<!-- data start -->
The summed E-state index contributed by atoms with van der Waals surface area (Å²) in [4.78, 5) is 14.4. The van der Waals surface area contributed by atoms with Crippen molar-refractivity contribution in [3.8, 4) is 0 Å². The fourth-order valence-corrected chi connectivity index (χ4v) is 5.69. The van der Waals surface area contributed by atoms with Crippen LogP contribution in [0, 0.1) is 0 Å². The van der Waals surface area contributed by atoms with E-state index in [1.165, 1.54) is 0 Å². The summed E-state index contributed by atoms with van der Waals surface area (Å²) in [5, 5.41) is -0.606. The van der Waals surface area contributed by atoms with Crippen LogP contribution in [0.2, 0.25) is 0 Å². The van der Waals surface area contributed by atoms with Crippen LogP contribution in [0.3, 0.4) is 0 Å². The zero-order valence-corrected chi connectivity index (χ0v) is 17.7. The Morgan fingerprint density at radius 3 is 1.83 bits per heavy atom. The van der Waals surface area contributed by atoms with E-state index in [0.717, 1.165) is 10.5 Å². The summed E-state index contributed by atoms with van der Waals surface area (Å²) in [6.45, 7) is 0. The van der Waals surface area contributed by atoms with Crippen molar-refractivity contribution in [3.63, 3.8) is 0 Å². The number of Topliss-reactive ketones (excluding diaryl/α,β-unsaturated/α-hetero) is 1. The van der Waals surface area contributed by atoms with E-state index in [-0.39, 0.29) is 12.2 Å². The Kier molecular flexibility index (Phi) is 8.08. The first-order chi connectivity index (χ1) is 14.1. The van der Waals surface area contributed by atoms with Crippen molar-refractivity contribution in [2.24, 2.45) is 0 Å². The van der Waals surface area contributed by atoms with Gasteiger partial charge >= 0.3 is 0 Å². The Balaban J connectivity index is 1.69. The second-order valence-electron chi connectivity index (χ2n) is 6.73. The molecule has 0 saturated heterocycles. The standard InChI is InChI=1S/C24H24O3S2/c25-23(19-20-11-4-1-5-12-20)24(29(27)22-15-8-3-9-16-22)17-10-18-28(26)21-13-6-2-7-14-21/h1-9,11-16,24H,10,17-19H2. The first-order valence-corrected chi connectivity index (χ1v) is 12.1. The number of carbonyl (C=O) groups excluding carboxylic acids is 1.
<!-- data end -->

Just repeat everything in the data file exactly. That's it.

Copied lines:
The summed E-state index contributed by atoms with van der Waals surface area (Å²) in [4.78, 5) is 14.4. The van der Waals surface area contributed by atoms with Crippen molar-refractivity contribution in [3.8, 4) is 0 Å². The fourth-order valence-corrected chi connectivity index (χ4v) is 5.69. The van der Waals surface area contributed by atoms with Crippen LogP contribution in [0, 0.1) is 0 Å². The van der Waals surface area contributed by atoms with E-state index in [1.165, 1.54) is 0 Å². The summed E-state index contributed by atoms with van der Waals surface area (Å²) in [5, 5.41) is -0.606. The van der Waals surface area contributed by atoms with Crippen LogP contribution in [0.2, 0.25) is 0 Å². The van der Waals surface area contributed by atoms with Crippen LogP contribution in [0.3, 0.4) is 0 Å². The zero-order valence-corrected chi connectivity index (χ0v) is 17.7. The Morgan fingerprint density at radius 3 is 1.83 bits per heavy atom. The van der Waals surface area contributed by atoms with E-state index in [0.717, 1.165) is 10.5 Å². The summed E-state index contributed by atoms with van der Waals surface area (Å²) in [6.45, 7) is 0. The van der Waals surface area contributed by atoms with Crippen molar-refractivity contribution in [3.63, 3.8) is 0 Å². The number of Topliss-reactive ketones (excluding diaryl/α,β-unsaturated/α-hetero) is 1. The van der Waals surface area contributed by atoms with E-state index in [-0.39, 0.29) is 12.2 Å². The Kier molecular flexibility index (Phi) is 8.08. The first-order chi connectivity index (χ1) is 14.1. The van der Waals surface area contributed by atoms with Crippen molar-refractivity contribution in [2.24, 2.45) is 0 Å². The van der Waals surface area contributed by atoms with Gasteiger partial charge >= 0.3 is 0 Å². The Balaban J connectivity index is 1.69. The second-order valence-electron chi connectivity index (χ2n) is 6.73. The molecule has 0 saturated heterocycles. The standard InChI is InChI=1S/C24H24O3S2/c25-23(19-20-11-4-1-5-12-20)24(29(27)22-15-8-3-9-16-22)17-10-18-28(26)21-13-6-2-7-14-21/h1-9,11-16,24H,10,17-19H2. The first-order valence-corrected chi connectivity index (χ1v) is 12.1. The number of carbonyl (C=O) groups excluding carboxylic acids is 1.